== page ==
Why Ellen Page Coming Out Matters

Last week Ellen Page publicly came out at a Human Rights Campaign conference in a moving speech that brought tears to my eyes. Harriet Williamson explains why this matters, especially to young people struggling with their identity and subject to bullying and harassment.

Her strength and bravery in coming out is not, for me at least, in question. It’s inspiring to have high profile actors, musicians, sports stars and entrepreneurs come out as gay, lesbian, bisexual or transgendered. It makes being part of the LGBTQ community feel less lonely, and not something that should be hidden because you’re afraid of mockery, of not being selected for jobs or of losing friends, contacts and status. The normalization of homosexuality by famous names even makes it harder for young people to bully their LGBTQ peers. I wish Ellen Page had been out when I was a scared twelve-year-old who knew she had to get a boyfriend to fit in and stop the taunts of ‘ugly lesbian bitch’.

Jane Czyzselska writing for the Guardian yesterday is of the opinion that Page’s disclosure “shouldn’t really be news”. I fear that commentators who wish to deny the importance of Page’s speech are rather missing the point. Page’s coming out should be news, as long as we live in a world where homophobia still exists. It should be news because she is giving hope to all of those who are still in the closet, still “lying by omission” and still too afraid to embrace who they are. If we skip over Page’s speech as unimportant, as an irrelevant disclosure, we are downgrading her bravery and failing to recognise how valuable it is for the LGBTQ community when high profile persons decide to be publicly out.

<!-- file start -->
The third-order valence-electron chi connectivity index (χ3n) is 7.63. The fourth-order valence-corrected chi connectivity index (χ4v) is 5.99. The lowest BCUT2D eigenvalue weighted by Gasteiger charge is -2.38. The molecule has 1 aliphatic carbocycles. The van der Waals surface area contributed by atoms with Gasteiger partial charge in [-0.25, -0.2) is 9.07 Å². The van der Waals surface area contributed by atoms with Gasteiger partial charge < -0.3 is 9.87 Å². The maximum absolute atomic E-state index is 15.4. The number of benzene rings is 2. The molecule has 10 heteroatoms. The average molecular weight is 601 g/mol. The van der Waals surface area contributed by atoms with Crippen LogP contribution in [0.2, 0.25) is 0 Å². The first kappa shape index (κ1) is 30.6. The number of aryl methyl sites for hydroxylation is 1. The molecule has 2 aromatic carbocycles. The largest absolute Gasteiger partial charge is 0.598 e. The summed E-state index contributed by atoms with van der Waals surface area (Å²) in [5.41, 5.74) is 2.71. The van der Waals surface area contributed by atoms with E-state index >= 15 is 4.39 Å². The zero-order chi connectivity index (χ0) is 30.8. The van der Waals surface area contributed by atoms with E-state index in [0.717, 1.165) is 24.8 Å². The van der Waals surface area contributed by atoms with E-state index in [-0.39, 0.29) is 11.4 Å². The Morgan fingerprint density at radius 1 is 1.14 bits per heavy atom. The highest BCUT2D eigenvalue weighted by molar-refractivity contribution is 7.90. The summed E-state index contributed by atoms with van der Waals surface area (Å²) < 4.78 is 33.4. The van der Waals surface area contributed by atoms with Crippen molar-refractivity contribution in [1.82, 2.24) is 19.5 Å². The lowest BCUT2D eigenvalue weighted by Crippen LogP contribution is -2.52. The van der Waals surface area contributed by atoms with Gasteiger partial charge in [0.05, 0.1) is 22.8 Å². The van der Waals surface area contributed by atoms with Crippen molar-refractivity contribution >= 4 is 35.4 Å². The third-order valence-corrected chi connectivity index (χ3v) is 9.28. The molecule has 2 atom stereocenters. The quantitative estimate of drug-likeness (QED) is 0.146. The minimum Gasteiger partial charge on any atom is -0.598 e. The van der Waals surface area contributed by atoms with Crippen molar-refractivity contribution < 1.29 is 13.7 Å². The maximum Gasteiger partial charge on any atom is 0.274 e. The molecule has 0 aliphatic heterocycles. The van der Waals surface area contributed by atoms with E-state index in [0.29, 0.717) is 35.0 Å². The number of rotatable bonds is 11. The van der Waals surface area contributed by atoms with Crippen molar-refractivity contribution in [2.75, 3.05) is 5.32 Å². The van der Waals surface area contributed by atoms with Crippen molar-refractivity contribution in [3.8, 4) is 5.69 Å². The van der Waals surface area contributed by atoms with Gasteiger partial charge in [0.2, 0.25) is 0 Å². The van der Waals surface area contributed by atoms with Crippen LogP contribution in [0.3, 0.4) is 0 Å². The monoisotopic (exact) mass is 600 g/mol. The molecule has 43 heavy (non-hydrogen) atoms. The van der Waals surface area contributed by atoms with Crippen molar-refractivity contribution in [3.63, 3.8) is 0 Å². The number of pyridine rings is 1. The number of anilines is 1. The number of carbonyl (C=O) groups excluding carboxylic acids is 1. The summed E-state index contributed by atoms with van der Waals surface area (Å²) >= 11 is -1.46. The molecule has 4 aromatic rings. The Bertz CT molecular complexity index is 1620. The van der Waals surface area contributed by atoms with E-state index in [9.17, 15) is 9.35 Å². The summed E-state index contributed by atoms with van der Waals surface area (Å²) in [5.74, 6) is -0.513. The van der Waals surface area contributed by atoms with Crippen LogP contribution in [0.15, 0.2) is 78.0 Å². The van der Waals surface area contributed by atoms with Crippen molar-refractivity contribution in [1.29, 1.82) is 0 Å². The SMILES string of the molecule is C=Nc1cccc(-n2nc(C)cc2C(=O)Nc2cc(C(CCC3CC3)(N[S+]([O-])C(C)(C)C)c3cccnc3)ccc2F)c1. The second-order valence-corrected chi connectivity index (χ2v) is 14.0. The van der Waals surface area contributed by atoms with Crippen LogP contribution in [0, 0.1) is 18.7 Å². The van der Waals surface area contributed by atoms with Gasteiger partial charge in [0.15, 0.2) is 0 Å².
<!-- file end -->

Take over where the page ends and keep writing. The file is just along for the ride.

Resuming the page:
I think celebrities coming out is a huge part of changing public opinion. I don’t think Ellen Degeneres has gotten nearly enough credit for the enormous effect her coming out had. Most bigotry is caused by ignorance rather than malice and the mere fact of knowing someone who is gay often destroys negative stereotypes and breaks down biases. Tens of millions of Americans “know” both Ellens, they like them and admire them. So when they come out of the closet, the effect is enormous.

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  • Taz

    I think Williamson badly misrepresented what Jane Czyzselska wrote:

    Page’s declaration shouldn’t be news, but when I read the spiteful remarks in response to the speech – made to people who work with LGBT teens, many of whom experience mental and physical abuse as a result of their sexuality – my heart sank. The comments ranged from the sneering “We don’t care – Don’t rub our noses in your sexuality – Get a life” to the sinister “Send her to Uganda. That should sort her out.” These words clearly demonstrate why Page’s act was so necessary. I wish coming out wasn’t a big deal. But it’s because of lesbophobia that it is.

  • Michael Heath

    Re Ellen Degeneres: I perceive her as a magnificent hero, where we still haven’t learned from history to how to recognize the heroes of our time that actually earn that descriptor.

  • http://www.thelosersleague.com theschwa

    I fear the only real lesson that fundamentalists will take from this is that naming your daughter Ellen = making her a lesbian.

  • roggg

    It may sound like a tautology, but it matters because it matters, and it will continue to matter until it no longer does.